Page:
Conscious Children Say "No"

Cognitive behavioral therapy for adolescent substance abuse and suicide prevention

/ Author:  / Reviewed by: Joseph V. Madia, MD

(RxWiki News) Raising children in a modern environment filled with temptations is not easy. Fortunately, doctors specializing in adolescent behavior continue to research novel treatment to aid parents with their mental health dilemmas.

The prevalence of alcohol, recreational drugs, and suicide ideation in the lives of the nation's adolescence remains to be one of our most daunting issues, arming youth with dangerous dependencies and symptoms. In response, doctors tested a therapy in a recent study which displays positive results for children suffering from substance abuse and dark thought patterns.

"Ask your therapist about how to alleviate negative thoughts and behaviors."

Lead-researcher, Christianne Esposito-Smythers, Ph.D., professor at George Mason University, and her team explain, "I-CBT for adolescents with co-occurring AOD and suicidality is associated with significant improvement in both substance use and suicidal behavior, as well as markedly decreased use of additional health services including inpatient psychiatric hospitalizations and emergency department visits."

This study, published ahead of print, is available through the American Psychological Association's Journal of Consulting and Clinical Psychology. Researchers test a cognitive treatment for substance abuse and suicidel prevention on forty children, average age fifteen, to determine its effectiveness.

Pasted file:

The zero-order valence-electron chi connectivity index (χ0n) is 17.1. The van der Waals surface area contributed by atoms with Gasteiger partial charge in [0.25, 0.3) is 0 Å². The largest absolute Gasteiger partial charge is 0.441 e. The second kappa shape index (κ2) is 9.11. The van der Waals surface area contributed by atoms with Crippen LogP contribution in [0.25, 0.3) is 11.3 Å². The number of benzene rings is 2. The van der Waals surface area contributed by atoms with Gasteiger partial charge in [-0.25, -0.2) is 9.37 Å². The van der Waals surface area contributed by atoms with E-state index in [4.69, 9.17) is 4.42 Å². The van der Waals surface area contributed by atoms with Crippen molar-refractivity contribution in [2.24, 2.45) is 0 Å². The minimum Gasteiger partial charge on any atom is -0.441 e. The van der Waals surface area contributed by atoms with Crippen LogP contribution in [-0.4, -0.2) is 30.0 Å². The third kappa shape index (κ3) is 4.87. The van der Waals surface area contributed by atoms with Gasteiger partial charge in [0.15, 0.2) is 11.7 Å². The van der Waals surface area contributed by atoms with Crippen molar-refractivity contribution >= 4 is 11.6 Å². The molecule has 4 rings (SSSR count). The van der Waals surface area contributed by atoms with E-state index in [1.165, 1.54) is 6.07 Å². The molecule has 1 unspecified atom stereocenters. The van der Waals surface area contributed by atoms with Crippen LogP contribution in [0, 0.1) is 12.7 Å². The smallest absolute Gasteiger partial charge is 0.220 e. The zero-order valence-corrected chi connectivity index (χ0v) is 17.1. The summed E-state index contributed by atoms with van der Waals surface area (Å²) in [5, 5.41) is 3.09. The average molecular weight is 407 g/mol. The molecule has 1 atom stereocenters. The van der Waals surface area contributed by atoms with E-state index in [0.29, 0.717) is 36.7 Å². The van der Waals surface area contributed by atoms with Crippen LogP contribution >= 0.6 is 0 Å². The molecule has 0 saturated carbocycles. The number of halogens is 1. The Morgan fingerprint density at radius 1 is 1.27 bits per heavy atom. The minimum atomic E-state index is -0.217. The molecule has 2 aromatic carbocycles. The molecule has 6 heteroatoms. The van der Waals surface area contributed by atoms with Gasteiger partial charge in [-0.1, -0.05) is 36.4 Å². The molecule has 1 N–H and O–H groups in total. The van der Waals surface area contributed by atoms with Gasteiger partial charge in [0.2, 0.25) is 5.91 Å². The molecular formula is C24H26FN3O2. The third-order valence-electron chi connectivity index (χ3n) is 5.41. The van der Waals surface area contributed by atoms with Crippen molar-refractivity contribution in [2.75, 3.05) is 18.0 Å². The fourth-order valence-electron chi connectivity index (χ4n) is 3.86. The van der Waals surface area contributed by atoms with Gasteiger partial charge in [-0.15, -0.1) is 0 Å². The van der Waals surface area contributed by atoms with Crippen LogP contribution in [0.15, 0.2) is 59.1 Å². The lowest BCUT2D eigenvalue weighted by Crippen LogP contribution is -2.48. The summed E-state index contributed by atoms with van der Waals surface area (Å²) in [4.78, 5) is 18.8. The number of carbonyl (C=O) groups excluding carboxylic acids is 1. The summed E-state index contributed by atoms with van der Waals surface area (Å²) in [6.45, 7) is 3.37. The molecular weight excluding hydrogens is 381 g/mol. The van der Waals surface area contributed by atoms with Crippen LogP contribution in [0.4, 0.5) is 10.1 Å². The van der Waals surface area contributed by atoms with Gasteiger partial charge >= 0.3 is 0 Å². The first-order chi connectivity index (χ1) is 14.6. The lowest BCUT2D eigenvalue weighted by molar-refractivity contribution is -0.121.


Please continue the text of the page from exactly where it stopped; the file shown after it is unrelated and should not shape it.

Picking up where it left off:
The treatment, known as integrated outpatient cognitive-behavioral intervention for co-occurring alcohol or other drug use disorder (AOD) and suicidality (i-CBT), was delivered on an experimental group while a control received typical treatment. Doctors assessed progress at start, three, six, twelve, and eighteen month periods with several accredited scales.

I-CBT also demonstrated fewer suicide attempts and police arrests, as well as less days heavy drinking or ingesting marijuana. Although initiative decreased, suicide ideation was reduced comparably to regular treatment. Days taking in alcohol remained steady among treatments as well.

The treatment, I-CBT, stems from the larger foundation of general cognitive behavioral therapy (CBT). CBT allows toxic thoughts and emotions to escape through the verbal action. A talking therapy, practitioners work with patients to systematically resolve emotional and behavioral misunderstandings which result in dysfunctional thoughts, words, and actions.

Cognitive methods have been around for decades and many mental health professionals use them. Ask a pediatrician about cognitive behavioral therapy if your child shows symptoms of substance abuse or expresses thoughts of suicide.

Reviewed by: 
Review Date: 
November 30, 2011
Last Updated:
November 30, 2011